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SPEARMAN’S HYPOTHESIS TESTED COMPARING SAUDI ARABIAN CHILDREN AND ADOLESCENTS WITH VARIOUS OTHER GROUPS OF CHILDREN AND ADOLESCENTS ON THE ITEMS OF THE STANDARD PROGRESSIVE MATRICES

Published online by Cambridge University Press:  07 November 2016

Jan Te NijenhuiS*
Affiliation:
Work and Organizational Psychology, University of Amsterdam, the Netherlands
Adel A. Batterjee
Affiliation:
Waad Academy, Jeddah, Saudi Arabia
Michael Van Den Hoek
Affiliation:
Work and Organizational Psychology, University of Amsterdam, the Netherlands
Jüri Allik
Affiliation:
University of Tartu, Estonia
Vladimir Sukhanovskiy
Affiliation:
Parus Corporate, Moscow, Russia
*
1Corresponding author. Email: JanteNijenhuis@planet.nl

Summary

Spearman’s hypothesis tested at the level of items states that differences between ethnic groups on the items of an IQ test are a function of the g loadings of these items, such that there are small differences between ethnic groups on items with low g loadings and large differences between ethnic groups on items with high g loadings; this has been confirmed in a limited number of studies. In this paper, Spearman’s hypothesis was tested, comparing a group of Saudi children and adolescents (N=3209) with other groups of children and adolescents from Denmark, Cyprus, Croatia, Bosnia, South Africa, Estonia, Ukraine, Ireland, Russia and Chile (total N=9333). The analyses were carried out on twelve comparisons between the Saudi Arabian children and the other children. Spearman’s hypothesis was confirmed less strongly than in other large-scale studies with a mean weighted r value of 0.44. The relevance of these findings for the discussion on the causes of group differences is discussed.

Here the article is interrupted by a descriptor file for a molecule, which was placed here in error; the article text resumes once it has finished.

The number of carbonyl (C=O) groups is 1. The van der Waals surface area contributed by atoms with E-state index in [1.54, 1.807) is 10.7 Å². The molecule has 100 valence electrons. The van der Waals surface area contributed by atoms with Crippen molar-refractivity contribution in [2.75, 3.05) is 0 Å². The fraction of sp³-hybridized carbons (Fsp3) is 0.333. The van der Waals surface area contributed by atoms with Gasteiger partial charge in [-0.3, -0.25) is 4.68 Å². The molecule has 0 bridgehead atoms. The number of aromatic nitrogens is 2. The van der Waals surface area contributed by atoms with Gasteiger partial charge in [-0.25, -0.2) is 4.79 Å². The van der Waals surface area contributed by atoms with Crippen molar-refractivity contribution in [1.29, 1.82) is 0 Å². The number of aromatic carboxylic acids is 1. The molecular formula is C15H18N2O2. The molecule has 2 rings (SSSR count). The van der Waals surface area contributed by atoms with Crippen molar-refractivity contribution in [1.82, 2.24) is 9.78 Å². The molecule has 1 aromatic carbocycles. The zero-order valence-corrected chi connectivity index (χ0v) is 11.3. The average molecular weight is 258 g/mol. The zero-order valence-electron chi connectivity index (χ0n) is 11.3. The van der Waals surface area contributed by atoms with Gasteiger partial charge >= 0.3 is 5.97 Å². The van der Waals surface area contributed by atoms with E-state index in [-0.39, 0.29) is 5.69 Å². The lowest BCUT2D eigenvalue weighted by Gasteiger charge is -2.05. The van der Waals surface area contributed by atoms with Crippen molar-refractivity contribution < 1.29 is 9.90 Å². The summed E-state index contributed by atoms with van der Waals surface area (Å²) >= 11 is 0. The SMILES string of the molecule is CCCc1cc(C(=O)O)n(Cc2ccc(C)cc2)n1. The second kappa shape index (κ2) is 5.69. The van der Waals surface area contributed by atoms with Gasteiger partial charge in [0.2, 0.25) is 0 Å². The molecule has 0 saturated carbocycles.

Type
Research Article
Copyright
Copyright © Cambridge University Press, 2016 

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